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U.S.-Israel Cooperation Countering Unmanned Aerial Systems

Unmanned Aerial Systems

Benjamin Netanyahu, prime minister of Israel, shows a piece of an allegedly Iranian drone shot down by the Israeli Air Force.

For the first time, the National Defense Authorization Act features a section on U.S.-Israel cooperation in countering unmanned aerial systems, inside fiscal 2019 version.

The cooperation will identify “capability gaps” in the U.S. and Israel in countering UAVs and find projects to handle those gaps to boost U.S. and Israeli security. The new cooperation envisions funding for research and development efforts and identifying costs that foresee close cooperation modeled on previous successful programs that Israel and the U.S. have collaborated on, including missile defense and anti-tunneling initiatives.

Israel and the U.S. happen to be at the forefront of air defense cooperation for years. U.S. Reps. Charlie Crist and Mike Johnson introduced in February a bill titled “United States-Israel Joint Drone Detection Cooperation Act.” Parts from the bill were included within the NDAA passed in both houses of Congress in July.

“I am honored to own our bill included inside NDAA also to see it signed into law by President Donald Trump. This is an important step not merely for strongest ally inside the Middle East as well as the United States as well,” Johnson said in July. The president signed the NDAA into law on the afternoon of Aug. 13.

The initiative foresees “joint research and development to counter unmanned aerial vehicles which will serve the national security interests from the United States and Israel.” Included as Section 1272 with the final NDAA given to the president on Aug. 3, the cooperation contains five parts, including identification in the capability gaps that exist, identifying cooperative projects that might address the gaps, assessing the expense in the research and development, and assessing the expense of procuring and fielding the capabilities developed.

Reports around the cooperation will be listed in the congressional defense committees, the Senate Foreign Relations Committee as well as the House Foreign Affairs Committee.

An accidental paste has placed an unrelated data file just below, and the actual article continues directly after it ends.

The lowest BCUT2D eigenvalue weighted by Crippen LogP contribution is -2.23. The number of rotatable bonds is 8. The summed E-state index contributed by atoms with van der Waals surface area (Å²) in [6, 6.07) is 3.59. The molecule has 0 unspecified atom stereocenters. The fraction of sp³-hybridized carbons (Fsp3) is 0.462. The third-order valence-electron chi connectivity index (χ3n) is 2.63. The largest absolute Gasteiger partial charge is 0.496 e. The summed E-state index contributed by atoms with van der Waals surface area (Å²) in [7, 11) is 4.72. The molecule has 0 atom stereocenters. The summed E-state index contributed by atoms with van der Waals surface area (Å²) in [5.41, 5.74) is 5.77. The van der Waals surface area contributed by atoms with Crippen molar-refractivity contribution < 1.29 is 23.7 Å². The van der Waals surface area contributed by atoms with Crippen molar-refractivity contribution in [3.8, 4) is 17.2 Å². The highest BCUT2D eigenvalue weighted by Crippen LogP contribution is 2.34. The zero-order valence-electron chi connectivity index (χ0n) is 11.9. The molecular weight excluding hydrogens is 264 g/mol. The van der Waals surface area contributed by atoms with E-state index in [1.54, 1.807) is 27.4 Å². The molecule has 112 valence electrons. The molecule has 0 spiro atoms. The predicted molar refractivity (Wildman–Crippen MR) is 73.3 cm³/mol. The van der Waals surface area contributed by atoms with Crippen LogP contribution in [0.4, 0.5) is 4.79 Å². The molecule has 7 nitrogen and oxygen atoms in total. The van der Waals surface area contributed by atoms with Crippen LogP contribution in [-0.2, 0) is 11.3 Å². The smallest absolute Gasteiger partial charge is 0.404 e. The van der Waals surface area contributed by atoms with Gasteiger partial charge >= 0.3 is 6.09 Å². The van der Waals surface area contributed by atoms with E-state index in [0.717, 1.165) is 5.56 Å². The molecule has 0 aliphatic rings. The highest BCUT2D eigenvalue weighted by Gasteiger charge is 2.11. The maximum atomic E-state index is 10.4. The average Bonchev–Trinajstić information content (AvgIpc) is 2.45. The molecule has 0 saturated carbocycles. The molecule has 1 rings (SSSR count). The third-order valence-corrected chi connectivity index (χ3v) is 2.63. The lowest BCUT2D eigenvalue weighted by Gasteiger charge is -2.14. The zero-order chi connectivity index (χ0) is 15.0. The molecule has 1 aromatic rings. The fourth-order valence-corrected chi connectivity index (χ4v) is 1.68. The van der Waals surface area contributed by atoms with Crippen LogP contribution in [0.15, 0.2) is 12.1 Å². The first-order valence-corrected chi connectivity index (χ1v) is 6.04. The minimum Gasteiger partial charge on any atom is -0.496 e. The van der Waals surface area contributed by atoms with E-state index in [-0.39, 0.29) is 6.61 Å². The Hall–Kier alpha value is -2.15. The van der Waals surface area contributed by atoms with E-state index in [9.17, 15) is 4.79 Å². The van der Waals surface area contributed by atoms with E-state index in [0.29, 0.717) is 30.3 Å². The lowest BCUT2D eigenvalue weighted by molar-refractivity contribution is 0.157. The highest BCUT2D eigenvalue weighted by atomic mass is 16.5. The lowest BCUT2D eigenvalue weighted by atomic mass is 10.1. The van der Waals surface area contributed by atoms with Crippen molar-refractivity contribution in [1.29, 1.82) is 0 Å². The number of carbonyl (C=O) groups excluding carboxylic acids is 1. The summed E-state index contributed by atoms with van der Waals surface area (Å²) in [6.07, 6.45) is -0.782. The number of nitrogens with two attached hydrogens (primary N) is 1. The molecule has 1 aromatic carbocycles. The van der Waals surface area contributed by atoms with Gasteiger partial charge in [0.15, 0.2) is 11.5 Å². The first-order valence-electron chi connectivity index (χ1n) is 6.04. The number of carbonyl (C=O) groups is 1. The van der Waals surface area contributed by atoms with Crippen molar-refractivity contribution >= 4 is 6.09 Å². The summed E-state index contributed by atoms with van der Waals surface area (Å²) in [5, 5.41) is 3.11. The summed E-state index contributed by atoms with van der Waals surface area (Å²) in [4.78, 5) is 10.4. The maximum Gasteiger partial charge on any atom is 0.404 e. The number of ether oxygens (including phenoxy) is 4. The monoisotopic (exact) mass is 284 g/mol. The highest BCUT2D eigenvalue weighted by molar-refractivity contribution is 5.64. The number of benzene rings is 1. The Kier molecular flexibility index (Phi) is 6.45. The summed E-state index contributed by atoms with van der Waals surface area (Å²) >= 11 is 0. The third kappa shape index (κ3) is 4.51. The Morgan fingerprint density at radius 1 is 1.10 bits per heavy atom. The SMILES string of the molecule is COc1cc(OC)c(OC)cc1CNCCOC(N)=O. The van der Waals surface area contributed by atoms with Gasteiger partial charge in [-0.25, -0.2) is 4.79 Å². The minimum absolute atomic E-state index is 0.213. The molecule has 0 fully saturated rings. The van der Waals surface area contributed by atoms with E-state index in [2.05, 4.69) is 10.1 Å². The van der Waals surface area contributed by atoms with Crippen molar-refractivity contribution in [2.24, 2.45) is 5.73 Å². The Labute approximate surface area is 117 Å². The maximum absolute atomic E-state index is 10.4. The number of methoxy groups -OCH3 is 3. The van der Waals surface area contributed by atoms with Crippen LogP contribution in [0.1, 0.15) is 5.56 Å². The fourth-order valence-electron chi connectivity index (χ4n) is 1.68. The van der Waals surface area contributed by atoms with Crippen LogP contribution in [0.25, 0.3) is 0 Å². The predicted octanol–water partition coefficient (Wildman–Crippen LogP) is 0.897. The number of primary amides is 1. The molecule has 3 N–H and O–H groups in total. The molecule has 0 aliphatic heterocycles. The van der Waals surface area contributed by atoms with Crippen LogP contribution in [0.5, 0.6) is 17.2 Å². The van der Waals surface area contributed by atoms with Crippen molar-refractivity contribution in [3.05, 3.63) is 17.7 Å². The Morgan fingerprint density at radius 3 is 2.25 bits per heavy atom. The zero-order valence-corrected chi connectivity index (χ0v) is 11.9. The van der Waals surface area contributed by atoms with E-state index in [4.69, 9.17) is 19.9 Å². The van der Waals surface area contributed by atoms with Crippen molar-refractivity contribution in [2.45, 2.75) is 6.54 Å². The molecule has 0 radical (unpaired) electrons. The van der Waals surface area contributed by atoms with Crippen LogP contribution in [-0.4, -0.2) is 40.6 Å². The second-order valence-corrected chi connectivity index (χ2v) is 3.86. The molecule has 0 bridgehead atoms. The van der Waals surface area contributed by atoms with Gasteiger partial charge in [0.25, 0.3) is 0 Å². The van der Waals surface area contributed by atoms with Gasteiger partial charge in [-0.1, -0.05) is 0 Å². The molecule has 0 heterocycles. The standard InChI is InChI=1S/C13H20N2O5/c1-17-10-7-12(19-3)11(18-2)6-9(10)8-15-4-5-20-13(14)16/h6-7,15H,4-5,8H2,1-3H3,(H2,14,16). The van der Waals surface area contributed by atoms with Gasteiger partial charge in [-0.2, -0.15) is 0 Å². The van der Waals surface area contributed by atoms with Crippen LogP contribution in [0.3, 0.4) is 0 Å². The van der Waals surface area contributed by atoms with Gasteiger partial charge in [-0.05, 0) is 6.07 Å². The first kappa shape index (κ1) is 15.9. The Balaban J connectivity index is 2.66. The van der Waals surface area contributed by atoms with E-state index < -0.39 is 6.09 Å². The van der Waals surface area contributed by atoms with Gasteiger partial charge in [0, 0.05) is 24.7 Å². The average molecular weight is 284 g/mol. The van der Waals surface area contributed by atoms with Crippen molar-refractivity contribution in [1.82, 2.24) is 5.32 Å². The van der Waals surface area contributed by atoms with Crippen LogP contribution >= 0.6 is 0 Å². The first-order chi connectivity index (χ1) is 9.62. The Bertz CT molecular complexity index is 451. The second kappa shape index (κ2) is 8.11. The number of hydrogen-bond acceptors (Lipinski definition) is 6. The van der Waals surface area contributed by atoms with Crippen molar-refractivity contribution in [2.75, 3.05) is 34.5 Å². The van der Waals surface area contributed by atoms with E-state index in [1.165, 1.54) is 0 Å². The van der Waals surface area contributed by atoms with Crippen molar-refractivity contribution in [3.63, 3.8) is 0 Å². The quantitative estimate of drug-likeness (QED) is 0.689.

The threat of drones has risen recently. On Feb. 10 an Iranian-made drone entered Israeli airspace at the northern city of Beit Shean. It had flown from the T4 air base in Syria. Israel identified and tracked the drone from Syria and sent an Apache helicopter to shoot it down. The drone was revealed being armed with explosives.

Former Mossad chief Danny Yatom said within an interview in April how the drone was sophisticated and “an exact replica with the U.S. drone that fell in their territory,” referring to the American RQ-170 Sentinel, that has been downed in Iran this year. Iran developed two drones based for the Sentinel, one called Shahed 171 as well as an armed version dubbed Saeqeh, which debuted in 2016.

In 2012, Hezbollah used a drone to try and accomplish surveillance in the Dimona nuclear reactor in southern Israel. “It’s not initially and this will ‘t be the last,” warned Hezbollah leader Hassan Nasrallah.

Conflict Armament Research reported in March 2017 that kamikaze drones using Iranian technology were used by Houthi rebels in Yemen against Saudi Arabia and also the United Arab Emirates. The UAE has sought to create awareness of this threat throughout the conflict in Yemen, where a Riyadh-led coalition is fighting the Houthis.

Drones were also utilised by the Islamic State group to fight U.S.-led coalition forces in Syria and Iraq. And Afghan officials reported an Iranian drone entered their airspace in August 2017.

In September 2017, Israel used a Patriot missile to down a Hezbollah drone. Israel used Patriot missiles twice to down Syrian UAVs nearby the Golan Heights demilitarized zone in July 2018.

The U.S. reportedly used an F-15E Eagle to shoot down an Iranian-made Shahed 129 drone in June 2017 in Syria. The drone was heading for the U.S. base at Tanf, which is in Syria near the Jordanian border.

A systematic examination of the emerging drone threat is inside works. The U.S. Defense Department has become allocating resources to counter UAVs, with U.S. Central Command requesting as much as $332 million within the next five years for efforts to counter drones. The U.S. Army has become trying to find new missiles to defend against a variety of threats, including drones. This will are the Expanded Mission Area Missile and may even include other Israel missiles for example the Tamir interceptor to be used using a multi-mission launcher.

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